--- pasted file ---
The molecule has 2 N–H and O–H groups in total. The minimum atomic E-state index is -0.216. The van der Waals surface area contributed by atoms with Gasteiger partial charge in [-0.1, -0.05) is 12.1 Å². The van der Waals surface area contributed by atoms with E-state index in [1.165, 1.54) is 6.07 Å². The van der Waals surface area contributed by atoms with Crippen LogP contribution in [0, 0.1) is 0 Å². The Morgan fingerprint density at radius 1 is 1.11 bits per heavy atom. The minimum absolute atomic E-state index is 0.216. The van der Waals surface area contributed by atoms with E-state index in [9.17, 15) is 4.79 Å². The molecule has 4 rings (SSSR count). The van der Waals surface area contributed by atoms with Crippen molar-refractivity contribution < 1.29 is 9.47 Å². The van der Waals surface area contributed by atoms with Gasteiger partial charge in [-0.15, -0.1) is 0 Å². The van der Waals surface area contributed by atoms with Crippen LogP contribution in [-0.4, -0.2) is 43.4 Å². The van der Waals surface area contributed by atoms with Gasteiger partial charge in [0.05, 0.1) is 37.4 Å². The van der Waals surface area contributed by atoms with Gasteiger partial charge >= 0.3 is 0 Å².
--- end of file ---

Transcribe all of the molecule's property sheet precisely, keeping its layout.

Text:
The molecule has 2 N–H and O–H groups in total. The minimum atomic E-state index is -0.216. The van der Waals surface area contributed by atoms with Gasteiger partial charge in [-0.1, -0.05) is 12.1 Å². The van der Waals surface area contributed by atoms with E-state index in [1.165, 1.54) is 6.07 Å². The van der Waals surface area contributed by atoms with Crippen LogP contribution in [0, 0.1) is 0 Å². The Morgan fingerprint density at radius 1 is 1.11 bits per heavy atom. The minimum absolute atomic E-state index is 0.216. The van der Waals surface area contributed by atoms with E-state index in [9.17, 15) is 4.79 Å². The molecule has 4 rings (SSSR count). The van der Waals surface area contributed by atoms with Crippen molar-refractivity contribution < 1.29 is 9.47 Å². The van der Waals surface area contributed by atoms with Gasteiger partial charge in [-0.15, -0.1) is 0 Å². The van der Waals surface area contributed by atoms with Crippen LogP contribution in [-0.4, -0.2) is 43.4 Å². The van der Waals surface area contributed by atoms with Gasteiger partial charge in [0.05, 0.1) is 37.4 Å². The van der Waals surface area contributed by atoms with Gasteiger partial charge >= 0.3 is 0 Å².